Wednesday, December 12, 2007

I wasn't prepared...



I was prepared for the worst. I had water and gloves and tools to scrape the mud, garbage bags in which to put the broken picture frames, tables to lay out the photos. But I wasn't prepared for what I saw when I opened the first bag.
I'm ahead of myself--
I was moved to volunteer with the cleanup, and came in contact with Kathryn at Daring Young Mom she referred me to a cleanup volunteer who had the photos. She came with 4 bags and 2 boxes, the bags were mostly pictures in frames, old 70's high school pictures, a black and white or two, and lots of snapshots. I was amazed to see that under an inch of gooey mud, they weren't in too bad of shape. Water really isn't an enemy to a picture, they are developed in liquids, and as long as they don't dry out in this condition, they can be cleaned and made right again. I started in on the first pile. I had glimpsed a black and white in the bag and thought I ought to start on the oldest ones first. They seemed to be the most precious, I guess. I had to break the frames in order to get the swollen cardboard backings off. I rinsed and scraped, peeled and rinsed and got to the glass and the picture. Sliding my putty knife along the edge of the glass, out came an old gentleman in a grey flannel hat, with a distinguished looking mustache. The photo was in nearly perfect condition.
Encouraged, I plunged onward, releasing brides and grooms, babies with moms, and school agers from their muddy prisons.
What I was not prepared for as my tables filled up with faces, was the surge of raw emotions I felt as I looked on literally decades of photos nearly destroyed by the raging waters of winter rains. It broke my heart that though these pictures are now relatively safe, I know of many others that didn't have the chance to be brought out of their mud covered sepulchers.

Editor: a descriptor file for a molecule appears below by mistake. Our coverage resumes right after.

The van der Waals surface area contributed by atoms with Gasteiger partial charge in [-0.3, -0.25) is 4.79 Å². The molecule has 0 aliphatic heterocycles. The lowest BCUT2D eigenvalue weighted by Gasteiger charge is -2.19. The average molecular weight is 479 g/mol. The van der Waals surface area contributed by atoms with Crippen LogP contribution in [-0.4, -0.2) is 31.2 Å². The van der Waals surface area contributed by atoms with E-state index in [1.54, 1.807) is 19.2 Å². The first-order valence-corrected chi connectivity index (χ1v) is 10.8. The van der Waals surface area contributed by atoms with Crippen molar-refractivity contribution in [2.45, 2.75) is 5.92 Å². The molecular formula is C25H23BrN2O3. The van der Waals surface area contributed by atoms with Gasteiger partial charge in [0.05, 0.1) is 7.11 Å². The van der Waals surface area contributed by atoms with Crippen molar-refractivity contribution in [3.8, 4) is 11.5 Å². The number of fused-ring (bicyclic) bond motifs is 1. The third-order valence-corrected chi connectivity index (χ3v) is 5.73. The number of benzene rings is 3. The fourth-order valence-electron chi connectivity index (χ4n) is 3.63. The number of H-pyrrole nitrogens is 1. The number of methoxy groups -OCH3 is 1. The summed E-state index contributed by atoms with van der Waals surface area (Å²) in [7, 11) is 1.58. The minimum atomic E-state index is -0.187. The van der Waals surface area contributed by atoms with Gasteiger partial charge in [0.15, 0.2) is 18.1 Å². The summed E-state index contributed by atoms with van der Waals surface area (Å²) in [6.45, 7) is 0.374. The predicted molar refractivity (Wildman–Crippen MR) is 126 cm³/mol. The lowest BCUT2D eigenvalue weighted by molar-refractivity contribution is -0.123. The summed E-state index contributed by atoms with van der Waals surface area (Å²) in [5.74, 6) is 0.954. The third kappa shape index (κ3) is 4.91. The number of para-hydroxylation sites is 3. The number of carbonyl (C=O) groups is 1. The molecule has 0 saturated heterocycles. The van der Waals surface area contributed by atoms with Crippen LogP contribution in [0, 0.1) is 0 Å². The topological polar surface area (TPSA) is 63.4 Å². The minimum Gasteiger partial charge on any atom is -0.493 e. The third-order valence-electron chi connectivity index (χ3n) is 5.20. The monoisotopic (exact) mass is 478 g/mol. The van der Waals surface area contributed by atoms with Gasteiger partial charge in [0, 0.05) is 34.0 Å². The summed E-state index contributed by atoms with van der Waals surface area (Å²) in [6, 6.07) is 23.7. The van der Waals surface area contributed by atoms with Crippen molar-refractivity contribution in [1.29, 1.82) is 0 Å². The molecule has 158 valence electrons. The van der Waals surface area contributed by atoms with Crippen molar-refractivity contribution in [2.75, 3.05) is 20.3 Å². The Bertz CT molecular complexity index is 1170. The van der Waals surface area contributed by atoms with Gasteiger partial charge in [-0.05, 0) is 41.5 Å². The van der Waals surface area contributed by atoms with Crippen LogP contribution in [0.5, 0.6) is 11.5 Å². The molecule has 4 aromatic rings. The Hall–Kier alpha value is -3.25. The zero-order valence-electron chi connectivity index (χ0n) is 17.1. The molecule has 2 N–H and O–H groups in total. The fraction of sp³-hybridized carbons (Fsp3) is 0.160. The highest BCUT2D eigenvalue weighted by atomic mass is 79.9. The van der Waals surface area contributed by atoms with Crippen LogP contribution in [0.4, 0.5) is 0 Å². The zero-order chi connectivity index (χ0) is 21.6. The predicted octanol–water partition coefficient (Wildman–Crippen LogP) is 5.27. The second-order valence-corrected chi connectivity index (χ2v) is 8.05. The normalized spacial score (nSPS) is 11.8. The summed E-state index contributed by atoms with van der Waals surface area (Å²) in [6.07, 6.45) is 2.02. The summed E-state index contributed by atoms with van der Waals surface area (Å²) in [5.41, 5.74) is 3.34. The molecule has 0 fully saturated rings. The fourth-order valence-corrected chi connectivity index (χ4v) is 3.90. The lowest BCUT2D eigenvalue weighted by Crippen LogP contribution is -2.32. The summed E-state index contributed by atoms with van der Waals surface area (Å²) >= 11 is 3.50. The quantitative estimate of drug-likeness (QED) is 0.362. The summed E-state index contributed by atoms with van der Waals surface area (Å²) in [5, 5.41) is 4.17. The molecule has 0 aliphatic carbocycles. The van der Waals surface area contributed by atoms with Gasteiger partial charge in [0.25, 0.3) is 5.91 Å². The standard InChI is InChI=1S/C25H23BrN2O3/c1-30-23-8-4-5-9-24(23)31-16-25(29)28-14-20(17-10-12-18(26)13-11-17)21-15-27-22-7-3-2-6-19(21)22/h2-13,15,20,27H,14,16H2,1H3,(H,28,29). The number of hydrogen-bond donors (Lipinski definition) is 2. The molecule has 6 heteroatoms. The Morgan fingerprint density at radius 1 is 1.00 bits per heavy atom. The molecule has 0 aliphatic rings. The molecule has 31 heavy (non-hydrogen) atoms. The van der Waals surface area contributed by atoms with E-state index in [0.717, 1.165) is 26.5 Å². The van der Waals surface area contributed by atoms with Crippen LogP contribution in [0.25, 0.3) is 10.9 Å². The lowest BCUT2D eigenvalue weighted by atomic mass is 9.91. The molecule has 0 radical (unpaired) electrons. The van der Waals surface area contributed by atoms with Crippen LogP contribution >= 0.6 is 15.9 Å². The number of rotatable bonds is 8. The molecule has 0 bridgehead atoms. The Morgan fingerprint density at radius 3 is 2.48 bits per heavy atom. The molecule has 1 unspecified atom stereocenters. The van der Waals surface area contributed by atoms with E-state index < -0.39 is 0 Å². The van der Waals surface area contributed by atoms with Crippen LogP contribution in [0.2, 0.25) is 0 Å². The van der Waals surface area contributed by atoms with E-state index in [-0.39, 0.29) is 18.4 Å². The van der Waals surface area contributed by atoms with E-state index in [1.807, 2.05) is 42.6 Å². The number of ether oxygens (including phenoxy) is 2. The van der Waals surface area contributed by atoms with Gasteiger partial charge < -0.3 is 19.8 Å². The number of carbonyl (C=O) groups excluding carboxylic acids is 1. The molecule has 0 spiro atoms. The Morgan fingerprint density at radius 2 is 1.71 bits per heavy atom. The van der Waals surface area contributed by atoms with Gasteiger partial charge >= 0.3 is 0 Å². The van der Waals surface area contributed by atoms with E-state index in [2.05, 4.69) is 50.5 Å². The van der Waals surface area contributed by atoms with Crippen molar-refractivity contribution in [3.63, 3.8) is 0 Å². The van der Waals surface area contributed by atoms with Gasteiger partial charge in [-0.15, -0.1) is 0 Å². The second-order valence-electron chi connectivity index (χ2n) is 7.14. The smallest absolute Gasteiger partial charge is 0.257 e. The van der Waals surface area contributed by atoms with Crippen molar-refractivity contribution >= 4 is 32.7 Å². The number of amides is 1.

If I have learned anything worthwhile in all this, it would be to spread the word that if your pictures are precious to you, (and why do you take so many of them if they aren't?) then treat them like family. Don't store them on the ground floor if you live close to water of any kind. Make duplicates and store them off-site, a safe deposit box, or relative's home. Don't print your pictures at home!!! I know, this one may sound really terrible, but don't, don't, do it! Pictures printed by developers with the right equipment, can be rinsed, even brushed with a soft paint brush under water without fear of ruining the photo. But those pictures that you think will be just the same if you print from home, won't be "just the same" after sitting in mud and then being cleaned. They won't be there at all.
I rinsed and rinsed for about 5 hours tonight, my counters and 4 tables in my home are full of faces I know nothing about, families I don't know, children who are grown up now and have children of their own; water skiers, cruises and boat rides, Mustangs and Harleys, babies and grandparents, toddlers and toys; but mostly my tables are full of hope and rebuilding.

1 comment:

Renee Swope said...

Thank you so much for your STANDING OVATION on my blog about my fourteen pages of scrapbooking accomplishment. You were such an enocouragement that I wanted to visit your blog. I read about the muddy photos. Is there anything I can donate to help. I may have some CM supplies that I didn't sell that I could send to you if you know anyone in need. I don't know if what I have would be helpful. I have lots of stickers.

Sweet blessings,
Renee

www.ReneeSwope.com

 

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